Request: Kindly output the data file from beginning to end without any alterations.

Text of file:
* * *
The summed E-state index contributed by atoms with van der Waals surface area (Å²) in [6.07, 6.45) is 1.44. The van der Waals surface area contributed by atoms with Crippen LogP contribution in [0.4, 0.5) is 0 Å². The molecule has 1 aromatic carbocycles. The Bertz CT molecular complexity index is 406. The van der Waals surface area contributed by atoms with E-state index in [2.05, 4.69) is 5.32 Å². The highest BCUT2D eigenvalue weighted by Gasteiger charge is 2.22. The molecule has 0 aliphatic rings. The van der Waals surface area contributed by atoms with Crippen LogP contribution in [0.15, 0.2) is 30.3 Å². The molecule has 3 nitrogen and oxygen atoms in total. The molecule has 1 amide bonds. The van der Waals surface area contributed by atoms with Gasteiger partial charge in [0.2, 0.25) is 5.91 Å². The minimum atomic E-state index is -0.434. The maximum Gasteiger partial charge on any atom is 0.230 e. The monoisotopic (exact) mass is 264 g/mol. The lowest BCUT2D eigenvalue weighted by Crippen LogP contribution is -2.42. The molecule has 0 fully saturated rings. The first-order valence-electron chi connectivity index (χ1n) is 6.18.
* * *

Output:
The summed E-state index contributed by atoms with van der Waals surface area (Å²) in [6.07, 6.45) is 1.44. The van der Waals surface area contributed by atoms with Crippen LogP contribution in [0.4, 0.5) is 0 Å². The molecule has 1 aromatic carbocycles. The Bertz CT molecular complexity index is 406. The van der Waals surface area contributed by atoms with E-state index in [2.05, 4.69) is 5.32 Å². The highest BCUT2D eigenvalue weighted by Gasteiger charge is 2.22. The molecule has 0 aliphatic rings. The van der Waals surface area contributed by atoms with Crippen LogP contribution in [0.15, 0.2) is 30.3 Å². The molecule has 3 nitrogen and oxygen atoms in total. The molecule has 1 amide bonds. The van der Waals surface area contributed by atoms with Gasteiger partial charge in [0.2, 0.25) is 5.91 Å². The minimum atomic E-state index is -0.434. The maximum Gasteiger partial charge on any atom is 0.230 e. The monoisotopic (exact) mass is 264 g/mol. The lowest BCUT2D eigenvalue weighted by Crippen LogP contribution is -2.42. The molecule has 0 fully saturated rings. The first-order valence-electron chi connectivity index (χ1n) is 6.18.